Eight weeks after my mother’s death, the artists’ social security fund sends me a bill for €1.42 for the last day that my mother was alive, since it was the first (and for my mother also the last) day of the month, but none of the employees of the artists’ social security fund would want to know that on that day I took the wet trousers and the wet shirt that the surgeon had cut off of my mother and hung them out to dry on my laundry line, and that I also inherited this way of hanging out laundry from my mother. ‘The remaining balance is too low to be automatically deducted from your mother’s account. Therefore we ask that you transfer this amount to one of the accounts listed below. Please include your mother’s insurance number with your payment.’
I find a stonecutter who makes very nice gravestones and give him the dates of my mother’s birth and death so that he can create a design.
And so I inherit a furnished two-bedroom apartment with 108 square feet of storage space in the basement. I inherit bookcases full of books, cabinets with drawers full of files, photos and notes, I inherit a storage closet full of bedding, cleaning products, tools, shoes, large pots, an ironing board, a laundry-drying rack, a broom and a scrub brush, I inherit combs, brushes, makeup, shower gel and creams, inherit dishes, knives and forks, bottle openers, inhalers, aspirin, flower vases, paper clips, diskettes, envelopes, I inherit 1 television, 10 stools, 3 tables, 1 bed, 2 sofas, 2 armoires, 1 cabinet, 1 wardrobe, 11 lamps, 1 chandelier, 5 rugs, 1 wicker chest, I inherit winter coats, diaries, records, I inherit 8 bottles of wine and 3 of mineral water, inherit 1 music box, inherit necklaces, rings and brooches, inherit frozen roasts and frozen zucchini, 2 cans of lentils, 1 half-stick of butter, 1 lemon, 3 pots of probiotic yogurt, inherit 1 bicycle, 1 lawnmower, 1 washing machine, 1 Biedermeier writing desk, 1 wing chair, 2 paintings, 12 framed pictures, 10 apples and 1 banana, some bread, I inherit pens and white paper, inherit twine, coasters and potholders, inherit coins and banknotes from every country imaginable, cardboard boxes of buttons and yarn, 1 large and 1 small sewing box, I inherit hundreds of slides and 3 projectors, inherit 8 ashtrays, 3 cartons of cigarettes, 1 old cassette recorder,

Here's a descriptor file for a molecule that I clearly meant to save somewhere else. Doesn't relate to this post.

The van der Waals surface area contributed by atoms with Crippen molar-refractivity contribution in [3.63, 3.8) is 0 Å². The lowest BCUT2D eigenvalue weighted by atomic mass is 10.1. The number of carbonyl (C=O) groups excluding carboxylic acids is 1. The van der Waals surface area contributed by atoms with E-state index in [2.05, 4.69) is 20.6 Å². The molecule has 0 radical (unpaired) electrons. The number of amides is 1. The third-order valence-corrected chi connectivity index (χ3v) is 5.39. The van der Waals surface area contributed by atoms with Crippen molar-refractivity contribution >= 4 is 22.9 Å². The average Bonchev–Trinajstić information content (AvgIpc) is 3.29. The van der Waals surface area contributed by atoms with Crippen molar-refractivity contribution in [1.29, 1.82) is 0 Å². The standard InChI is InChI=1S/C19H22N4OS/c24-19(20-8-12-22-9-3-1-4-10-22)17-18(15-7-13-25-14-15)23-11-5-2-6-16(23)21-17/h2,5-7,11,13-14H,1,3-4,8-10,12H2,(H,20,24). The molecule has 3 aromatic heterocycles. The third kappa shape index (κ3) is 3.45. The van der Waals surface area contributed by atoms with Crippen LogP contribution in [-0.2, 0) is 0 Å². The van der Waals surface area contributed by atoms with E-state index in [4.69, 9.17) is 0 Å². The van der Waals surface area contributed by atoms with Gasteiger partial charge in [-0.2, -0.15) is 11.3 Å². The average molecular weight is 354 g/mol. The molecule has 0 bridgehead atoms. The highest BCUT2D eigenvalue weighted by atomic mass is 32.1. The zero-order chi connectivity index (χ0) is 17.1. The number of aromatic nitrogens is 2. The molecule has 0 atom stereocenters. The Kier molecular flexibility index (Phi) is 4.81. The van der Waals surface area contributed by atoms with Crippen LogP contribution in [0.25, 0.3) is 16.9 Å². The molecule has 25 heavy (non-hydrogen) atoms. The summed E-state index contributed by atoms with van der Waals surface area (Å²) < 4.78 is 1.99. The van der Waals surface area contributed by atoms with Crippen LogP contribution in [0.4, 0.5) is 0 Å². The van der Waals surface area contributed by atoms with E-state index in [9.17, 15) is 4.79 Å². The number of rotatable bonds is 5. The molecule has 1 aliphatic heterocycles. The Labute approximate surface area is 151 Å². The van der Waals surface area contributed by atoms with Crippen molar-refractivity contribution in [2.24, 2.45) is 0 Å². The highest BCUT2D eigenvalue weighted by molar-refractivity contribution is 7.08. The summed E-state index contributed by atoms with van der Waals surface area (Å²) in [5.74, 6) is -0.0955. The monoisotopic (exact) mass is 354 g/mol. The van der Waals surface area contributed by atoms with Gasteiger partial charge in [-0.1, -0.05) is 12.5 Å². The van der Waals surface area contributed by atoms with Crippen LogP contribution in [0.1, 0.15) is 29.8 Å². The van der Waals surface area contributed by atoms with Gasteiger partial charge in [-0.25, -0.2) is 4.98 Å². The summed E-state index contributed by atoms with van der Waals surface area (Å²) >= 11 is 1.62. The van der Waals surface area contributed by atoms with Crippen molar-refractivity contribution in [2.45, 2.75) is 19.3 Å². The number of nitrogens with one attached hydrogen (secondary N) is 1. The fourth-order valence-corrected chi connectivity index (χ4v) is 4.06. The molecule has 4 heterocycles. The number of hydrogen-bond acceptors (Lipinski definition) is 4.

2 mirrors, I inherit 1 computer, 1 printer, 2 old laptops, 1 old monitor, extension cords and 1 toaster, I inherit 2 houseplants, several bedspreads, wool blankets, pillows, inherit empty suitcases, inherit handbags and slippers, nutcrackers, Christmas lights, Easter bunnies, Christmas stockings, 2 boxes of Blue Onion porcelain, tablecloths, towels, eyeglasses, inherit sweaters, stockings, blouses, underwear, inherit cardigans and neck scarves from my mother. I also inherit my own suitcases full of winter clothes that I always kept in my mother’s basement in the summer, and my own baby clothes, as well as a little board that I painted when I was in preschool, 2 boxes of stones that I collected as a child and my small Chinese parasol.
After half a year has passed, people begin to ask: Are you writing anything new? No, I say, not yet.
Six months after my mother’s death, I pay the bill that the insurance company sent for the ambulance that took my mother to die, €30. I cancel the insurance policy for my mother’s fifteen-year-old car, and give the car to a friend. I hire a real estate agent to handle the sale of my mother’s apartment. The maintenance fees and the mortgage for the apartment come to €750 a month. In order for my mother’s apartment to be sold, it has to be empty. I start packing boxes. At home, I sort through my own books to make room for my mother’s books, papers and photo albums. That winter, I arrange the first move; two movers bring my mother’s desk, a cabinet and a trunk to my apartment. The day of the move is icy, and I’m glad that the men don’t slip as they’re carrying the heavy furniture.
In January 2009, I learn that the manager of my mother’s apartment building has run off with so much money that the electricity and water for the whole complex are about to be shut off. To prevent that from happening, the owners’ association votes that all members will make two special payments in addition to the regular maintenance fees, in order to ‘ensure liquidity’.
My mother’s apartment is very nice, but no one buys it, probably because it’s too deep in the east side of Berlin, in Weissensee, on the road to Moscow. I send an email to about a hundred friends and acquaintances. No one needs an apartment. I wake up at night haunted by fear.
I go to the stonecutter’s shop to inspect his design.